Performance Metrics 1: Results-Focused Golf

Performance Metrics 1:

Focus on Baselines for Results

If the shortest distance between two points is a straight line, why do most golfers approach the process of improving like it is a roller coaster ride?

In this issue we kick off a newsletter series on High Performance Golf with a technique for identifying your key priorities and taking the fast-track, straight-line approach to better golf and lower scores. I’ll use my own golf game “comeback” to give you specific examples of High Performance Golf in action that will help you adapt the approach to your own game. My goal, as always, is to help you play better golf faster and to have more fun along the way.

High Performance Golf Works For All Golfers

High Performance golf is for everybody, at all skill levels. It’s simply a focused, results-oriented approach that will give you greater insights into your game, help you develop confidence, and provide a clear path to improving. It’s the antidote to mindless play or practice, and the cure for those times when the wheels come off. If you want to improve your golf game this is the most effective approach to reach your goals.

“What” and “How” Golf Goals

Nearly every golfer sets goals, and I’ll bet you have them as well. It’s one of the first questions I ask new students. Here are some common golf goals:

1. Improve consistency
2. Reach a lower index
3. Go from shooting in the XX’s to YY’s (90’s to 80’s, 80’s to 70’s, etc.)
4. Hit better drives (longer, more accurate, more consistent, etc.)
5. Win a XX .. (tournament, match, flight, qualifier, etc.)

It’s important to have goals because as Yogi Berra said “If you don’t know where you are going, you probably aren’t going to get there.”

But take a closer look at the goals listed above. They are all “outcome-focused “what”” goals. In other words they define the end state or, to put it in the parlance of a roadmap, the final destination. Because it defines what golfers want to achieve we call it a “What” goal. What’s missing from “what” goals are the steps to get you take that will get them from here to there. The steps in between are what we call “How” goals.

You need both types of goals – “what” and “how” goals.

But the reason I call out attention to the difference is because when you focus on your “How” goals your “What” goals  virtually take care of themselves.

“What” goals are relatively easy to define. The hard part is figuring out the best How steps to use. We’ll use this newsletter series to show you a very effective approach to answering that question. Here’s how it works and how it can improve your golf game.

High Performance Golf = Results-Focused Golf

One of the key ideas behind High Performance Golf is to use stats from your game on the course to tell you where to focus your improvement efforts. Once you identify opportunities and challenges, you then go after your highest priorities, knocking them off one by one as your game improves.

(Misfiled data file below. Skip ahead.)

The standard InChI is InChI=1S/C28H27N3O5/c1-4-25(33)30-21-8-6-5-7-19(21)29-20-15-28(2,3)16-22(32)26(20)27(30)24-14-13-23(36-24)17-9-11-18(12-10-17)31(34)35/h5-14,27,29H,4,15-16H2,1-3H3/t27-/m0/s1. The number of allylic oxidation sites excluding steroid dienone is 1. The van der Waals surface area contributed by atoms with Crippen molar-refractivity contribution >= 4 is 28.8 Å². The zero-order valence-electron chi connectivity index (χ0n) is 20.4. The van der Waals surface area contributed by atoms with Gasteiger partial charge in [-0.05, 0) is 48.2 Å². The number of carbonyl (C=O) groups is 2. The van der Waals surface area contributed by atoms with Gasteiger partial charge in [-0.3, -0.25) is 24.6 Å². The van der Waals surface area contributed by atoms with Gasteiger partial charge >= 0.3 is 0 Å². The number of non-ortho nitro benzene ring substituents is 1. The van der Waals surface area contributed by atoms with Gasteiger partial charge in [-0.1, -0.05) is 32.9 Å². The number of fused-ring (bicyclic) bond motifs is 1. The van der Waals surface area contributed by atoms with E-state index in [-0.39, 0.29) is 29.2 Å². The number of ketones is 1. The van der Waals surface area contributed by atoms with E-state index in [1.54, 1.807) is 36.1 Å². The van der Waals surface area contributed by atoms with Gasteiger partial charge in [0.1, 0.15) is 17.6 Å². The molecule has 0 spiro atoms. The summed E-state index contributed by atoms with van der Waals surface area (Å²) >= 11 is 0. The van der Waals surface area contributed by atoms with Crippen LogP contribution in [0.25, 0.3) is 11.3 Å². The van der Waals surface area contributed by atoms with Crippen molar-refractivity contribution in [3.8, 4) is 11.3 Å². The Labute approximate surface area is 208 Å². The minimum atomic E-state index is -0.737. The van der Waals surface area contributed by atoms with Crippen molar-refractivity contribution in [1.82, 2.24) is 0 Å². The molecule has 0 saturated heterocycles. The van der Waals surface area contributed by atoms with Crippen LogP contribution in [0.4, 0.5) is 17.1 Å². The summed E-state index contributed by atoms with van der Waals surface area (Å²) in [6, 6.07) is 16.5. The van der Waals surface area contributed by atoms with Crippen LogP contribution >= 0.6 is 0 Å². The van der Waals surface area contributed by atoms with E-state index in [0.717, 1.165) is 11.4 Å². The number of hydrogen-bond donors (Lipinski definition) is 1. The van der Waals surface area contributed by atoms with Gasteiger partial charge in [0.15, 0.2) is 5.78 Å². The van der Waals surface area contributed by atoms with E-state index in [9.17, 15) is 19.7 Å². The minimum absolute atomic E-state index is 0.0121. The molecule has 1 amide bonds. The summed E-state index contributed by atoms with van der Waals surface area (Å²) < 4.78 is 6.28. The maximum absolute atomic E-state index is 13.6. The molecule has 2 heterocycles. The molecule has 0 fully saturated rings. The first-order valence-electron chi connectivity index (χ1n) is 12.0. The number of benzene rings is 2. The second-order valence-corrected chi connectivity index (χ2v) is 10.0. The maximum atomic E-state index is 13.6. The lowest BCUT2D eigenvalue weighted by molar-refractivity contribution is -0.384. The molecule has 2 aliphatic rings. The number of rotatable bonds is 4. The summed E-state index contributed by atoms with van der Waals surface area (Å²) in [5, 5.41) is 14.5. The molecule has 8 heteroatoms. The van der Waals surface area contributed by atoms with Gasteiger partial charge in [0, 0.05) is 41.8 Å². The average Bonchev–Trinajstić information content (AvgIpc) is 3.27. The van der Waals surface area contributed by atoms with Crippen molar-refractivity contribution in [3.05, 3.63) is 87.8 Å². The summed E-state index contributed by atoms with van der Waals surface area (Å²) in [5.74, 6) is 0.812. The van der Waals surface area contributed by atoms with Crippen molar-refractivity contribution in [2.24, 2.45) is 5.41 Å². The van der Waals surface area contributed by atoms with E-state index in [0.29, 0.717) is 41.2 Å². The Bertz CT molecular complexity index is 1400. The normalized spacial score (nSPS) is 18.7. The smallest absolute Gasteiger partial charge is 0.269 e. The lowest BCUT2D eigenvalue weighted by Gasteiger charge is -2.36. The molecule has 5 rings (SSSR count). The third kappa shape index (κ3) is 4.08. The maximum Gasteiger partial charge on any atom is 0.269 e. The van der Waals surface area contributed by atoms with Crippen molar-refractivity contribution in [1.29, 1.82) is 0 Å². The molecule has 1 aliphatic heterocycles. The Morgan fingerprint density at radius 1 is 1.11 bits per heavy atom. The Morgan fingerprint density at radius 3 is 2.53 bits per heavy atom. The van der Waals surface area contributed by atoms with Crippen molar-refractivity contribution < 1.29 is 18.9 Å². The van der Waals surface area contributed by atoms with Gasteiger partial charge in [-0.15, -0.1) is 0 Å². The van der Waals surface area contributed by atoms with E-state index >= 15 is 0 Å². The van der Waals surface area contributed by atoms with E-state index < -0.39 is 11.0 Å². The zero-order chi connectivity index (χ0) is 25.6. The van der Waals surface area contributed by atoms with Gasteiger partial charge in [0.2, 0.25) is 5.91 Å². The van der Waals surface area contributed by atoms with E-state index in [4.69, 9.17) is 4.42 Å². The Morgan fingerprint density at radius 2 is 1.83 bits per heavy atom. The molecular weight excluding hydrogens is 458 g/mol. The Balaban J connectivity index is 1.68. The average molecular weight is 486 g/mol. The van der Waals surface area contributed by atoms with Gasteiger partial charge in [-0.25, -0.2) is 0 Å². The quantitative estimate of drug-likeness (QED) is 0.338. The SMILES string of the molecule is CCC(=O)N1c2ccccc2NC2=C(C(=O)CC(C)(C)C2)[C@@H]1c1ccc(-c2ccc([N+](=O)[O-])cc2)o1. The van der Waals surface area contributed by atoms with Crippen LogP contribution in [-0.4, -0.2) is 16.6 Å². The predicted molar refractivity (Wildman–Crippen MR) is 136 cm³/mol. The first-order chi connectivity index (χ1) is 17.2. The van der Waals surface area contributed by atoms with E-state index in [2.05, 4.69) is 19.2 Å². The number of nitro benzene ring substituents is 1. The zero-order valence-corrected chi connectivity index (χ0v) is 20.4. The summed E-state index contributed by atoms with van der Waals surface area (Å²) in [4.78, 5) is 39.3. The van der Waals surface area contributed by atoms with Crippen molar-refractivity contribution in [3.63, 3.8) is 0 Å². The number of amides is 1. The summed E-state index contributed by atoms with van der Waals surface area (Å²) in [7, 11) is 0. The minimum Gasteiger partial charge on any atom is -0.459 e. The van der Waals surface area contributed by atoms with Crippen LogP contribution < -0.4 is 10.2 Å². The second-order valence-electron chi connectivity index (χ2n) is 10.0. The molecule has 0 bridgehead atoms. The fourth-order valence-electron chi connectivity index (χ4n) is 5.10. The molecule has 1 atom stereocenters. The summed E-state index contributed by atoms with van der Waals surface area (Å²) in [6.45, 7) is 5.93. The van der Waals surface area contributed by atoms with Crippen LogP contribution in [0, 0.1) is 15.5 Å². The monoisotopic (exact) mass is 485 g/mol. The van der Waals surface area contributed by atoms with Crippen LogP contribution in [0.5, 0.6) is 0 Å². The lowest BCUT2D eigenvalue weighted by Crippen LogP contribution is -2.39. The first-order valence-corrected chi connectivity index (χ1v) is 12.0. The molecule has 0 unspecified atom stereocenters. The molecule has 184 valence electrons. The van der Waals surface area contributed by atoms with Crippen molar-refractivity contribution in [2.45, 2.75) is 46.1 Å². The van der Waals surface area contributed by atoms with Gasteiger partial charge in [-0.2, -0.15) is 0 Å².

Odds are that if you play with any degree of regularity you have a pretty good “feel” for the issues and opportunities in your game. But you’d be surprised at how much more insight you can get with just a few statistics, and then how much more specific you can get in your practice. The key is to get measurable statistics so you an analyze your improvement over time.

These stats, such as fairways hit, greens in regulation, and length of your putts, are easy to keep while you play and don’t detract your golfing experience or your focus. In the next newsletter I’ll show you how I use a separate scorecard to record my stats each hole while I play, and then the ScoreTracker Excel program used to track the results and provide analysis.

For now, let’s take a look at the process and the steps you can use to start implementing High Performance Golf concepts in your game.

Re-engineering Your Golf Game

Here’s the improvement process in its simplest form:

1. Where am I now?
2. Where do I want to be?
3. What are the steps I need to take to get from where I am now to where I want to be?

Anybody familiar with the business concepts of Business Process Reengineering or the Continuous Improvement Process will recognize these steps: Current State Assessment => Future State Defined => Gap Analysis => Action Steps. We’ve just adapted them specifically to golf.

Step 1: Establish a Baseline

The first step to take to incorporate High Performance Golf in your own game is to establish a “Baseline” performance measure, as I discuss in my video. The goal is determine the “current state” of your game – the “where am I now?” To do that you need to get out on the golf course, and you need to keep your stats.

For example, one of my personal long-term goals is to compete well in and ultimately win a professional tournament. But to get there it is vitally important that I spend my practice time working on the things that will have the biggest positive impact on my scores. To figure out where to spend my practice time in the most productive way possible I decided to play in a professional tournament, even though I’m not technically ready to play at that level yet. But I have to start somewhere, and I needed to know exactly what I to focus on.